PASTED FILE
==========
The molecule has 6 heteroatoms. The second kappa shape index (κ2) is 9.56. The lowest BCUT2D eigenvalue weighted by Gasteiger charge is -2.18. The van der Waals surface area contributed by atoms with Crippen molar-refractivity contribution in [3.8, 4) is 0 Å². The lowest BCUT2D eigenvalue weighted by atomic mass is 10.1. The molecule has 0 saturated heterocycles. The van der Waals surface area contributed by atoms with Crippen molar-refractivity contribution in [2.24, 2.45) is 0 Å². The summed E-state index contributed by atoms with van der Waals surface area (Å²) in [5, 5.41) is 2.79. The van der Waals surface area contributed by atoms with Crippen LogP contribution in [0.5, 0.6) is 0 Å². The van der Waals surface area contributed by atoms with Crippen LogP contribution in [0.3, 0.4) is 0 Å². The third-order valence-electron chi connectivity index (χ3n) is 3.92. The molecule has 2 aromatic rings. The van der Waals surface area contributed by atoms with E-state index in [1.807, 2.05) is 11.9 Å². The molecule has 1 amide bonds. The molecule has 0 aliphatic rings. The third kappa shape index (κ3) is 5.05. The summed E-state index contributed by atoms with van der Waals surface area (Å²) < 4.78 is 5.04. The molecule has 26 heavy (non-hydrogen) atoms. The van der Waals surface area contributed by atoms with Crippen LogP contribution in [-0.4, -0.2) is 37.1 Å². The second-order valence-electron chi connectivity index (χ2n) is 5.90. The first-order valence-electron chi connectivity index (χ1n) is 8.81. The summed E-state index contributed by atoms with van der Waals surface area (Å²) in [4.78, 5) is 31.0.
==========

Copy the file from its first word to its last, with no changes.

The molecule has 6 heteroatoms. The second kappa shape index (κ2) is 9.56. The lowest BCUT2D eigenvalue weighted by Gasteiger charge is -2.18. The van der Waals surface area contributed by atoms with Crippen molar-refractivity contribution in [3.8, 4) is 0 Å². The lowest BCUT2D eigenvalue weighted by atomic mass is 10.1. The molecule has 0 saturated heterocycles. The van der Waals surface area contributed by atoms with Crippen molar-refractivity contribution in [2.24, 2.45) is 0 Å². The summed E-state index contributed by atoms with van der Waals surface area (Å²) in [5, 5.41) is 2.79. The van der Waals surface area contributed by atoms with Crippen LogP contribution in [0.5, 0.6) is 0 Å². The van der Waals surface area contributed by atoms with Crippen LogP contribution in [0.3, 0.4) is 0 Å². The third-order valence-electron chi connectivity index (χ3n) is 3.92. The molecule has 2 aromatic rings. The van der Waals surface area contributed by atoms with E-state index in [1.807, 2.05) is 11.9 Å². The molecule has 1 amide bonds. The molecule has 0 aliphatic rings. The third kappa shape index (κ3) is 5.05. The summed E-state index contributed by atoms with van der Waals surface area (Å²) < 4.78 is 5.04. The molecule has 26 heavy (non-hydrogen) atoms. The van der Waals surface area contributed by atoms with Crippen LogP contribution in [-0.4, -0.2) is 37.1 Å². The second-order valence-electron chi connectivity index (χ2n) is 5.90. The first-order valence-electron chi connectivity index (χ1n) is 8.81. The summed E-state index contributed by atoms with van der Waals surface area (Å²) in [4.78, 5) is 31.0.